Key Point: High-tech warplanes of the future will command drones, jam or hack their enemies, and take out foes from a distance. Here is how America might do it.
The scenario goes like this: In 2030, Russia invades the Baltic States. As the U.S. sends forces to Europe, China seizes the opportunity to seize disputed islands in the South China Sea. American airpower flies to the rescue, only to discover that sophisticated Russian and Chinese fighters and anti-aircraft defenses have rendered the skies too deadly for older American planes to conduct missions.
If this scenario were to come to pass, current U.S. air power would be unable to cope. Too many aircraft are old, have too small a range and payload, and can’t operate in tough air defense environments. One solution? Develop a sixth-generation stealth aircraft that essentially combines the air combat capability of an F-22 fighter with the electronic attack capability of an EA-18G Growler jamming aircraft.
This was the conclusion from a series of wargames conducted by the Center for Strategic and Budgetary Assessment. Less a prediction of the future and more a planning construct to determine what the U.S. Air Force will need twenty years from now, the Congressionally-mandated report and its underlying wargames looked at what kind of capabilities are needed for a two-front war in Europe and the Pacific.
To make U.S. airpower effective, the wargame players wanted what CSBA called a Penetrating Counter-Air/Penetrating Electronic Attack (PCA/PC-E) aircraft. “The Air Force should develop and procure a PCA/P-EA to conduct counterair, electronic attack, and other missions to defeat Russian and Chinese airborne and surface access denial systems,” the report said. “A PCA/P-EA aircraft should also have enough range, possibly 1,500 nautical miles or more, to allow integration of its operations with other long-range penetrators.”
The PCA would be both bodyguard and sheepdog, protecting older aircraft from enemy fighters and anti-aircraft defenses as they penetrate heavily defended airspace. However, Gunzinger emphasized that the PCA was not a panacea, but rather one component of a solution. “This includes weapons, unmanned systems, expendable decoys, it’s a family of capabilities,” he said.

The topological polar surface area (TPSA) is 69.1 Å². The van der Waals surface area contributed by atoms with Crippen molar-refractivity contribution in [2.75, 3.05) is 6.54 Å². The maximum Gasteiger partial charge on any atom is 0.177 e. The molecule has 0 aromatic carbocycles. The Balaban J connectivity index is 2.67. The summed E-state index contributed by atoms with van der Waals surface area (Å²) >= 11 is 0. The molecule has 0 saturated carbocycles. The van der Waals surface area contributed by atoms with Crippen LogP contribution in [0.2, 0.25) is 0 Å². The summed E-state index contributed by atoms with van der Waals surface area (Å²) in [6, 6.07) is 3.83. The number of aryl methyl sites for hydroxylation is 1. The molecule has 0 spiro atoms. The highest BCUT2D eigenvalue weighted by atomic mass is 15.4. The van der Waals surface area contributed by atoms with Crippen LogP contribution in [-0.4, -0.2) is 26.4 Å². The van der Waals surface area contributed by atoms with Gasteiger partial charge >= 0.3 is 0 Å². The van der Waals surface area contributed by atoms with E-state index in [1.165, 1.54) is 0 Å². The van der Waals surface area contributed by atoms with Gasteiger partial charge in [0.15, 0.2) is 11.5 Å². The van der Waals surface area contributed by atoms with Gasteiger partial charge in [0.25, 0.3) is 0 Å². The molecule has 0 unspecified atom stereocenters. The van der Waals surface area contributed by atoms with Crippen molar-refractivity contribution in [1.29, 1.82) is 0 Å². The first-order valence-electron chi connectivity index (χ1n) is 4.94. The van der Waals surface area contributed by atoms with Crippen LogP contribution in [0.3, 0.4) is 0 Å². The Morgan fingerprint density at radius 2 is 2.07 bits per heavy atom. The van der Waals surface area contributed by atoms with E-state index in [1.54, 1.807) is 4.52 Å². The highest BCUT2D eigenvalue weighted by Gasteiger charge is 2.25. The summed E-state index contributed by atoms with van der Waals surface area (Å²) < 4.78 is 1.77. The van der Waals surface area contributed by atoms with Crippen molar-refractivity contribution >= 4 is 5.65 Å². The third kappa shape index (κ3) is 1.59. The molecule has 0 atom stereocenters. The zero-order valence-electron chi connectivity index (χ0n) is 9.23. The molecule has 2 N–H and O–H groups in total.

The PCA would also have an unmanned counterpart in the form of the MQ-X, a hypothetical unmanned combat air vehicle (UCAV) that could penetrate dangerous skies to conduct counterair, electronic attack and strike. Indeed, Gunzinger noted that the study made no recommendation as to whether the PCA itself should be manned or unmanned. The study also called for penetrating surveillance drones, or P-ISR as well as more survivable air tankers.
CSBA sees the keys to successful future airpower as being penetration and survivability. If an aircraft can’t penetrate a barrier of enemy interceptors and surface-to-air missiles, then it cannot accomplish its mission. “To have the degree of freedom to operate in the battlespace is going to be so important,” Gunzinger emphasized.
But penetration and survivability are more than matters of fighters and flak. A U.S. aircraft that doesn’t have an airbase within range of the target, or even an airbase to operate from, is useless. The wargame participants wanted “longer range, larger payload systems. Because bases located close to or in future threat environments, such as Eastern Europe or the Western Pacific, they will probably be under attack or at very high risk of attack,” Gunzinger said.
“Attrition on the ground might be much higher than in the air,” he added.
That means American planes will be operating from more distant bases, and the greater distances mean fewer sorties. Which places a premium on long-range aircraft that can carry a heavy payload per sortie.
“They can’t just nibble around the edges and launch weapons over long ranges,” said Gunzinger. “But actually penetrate to deliver a variety of weapons that they can carry in large numbers.”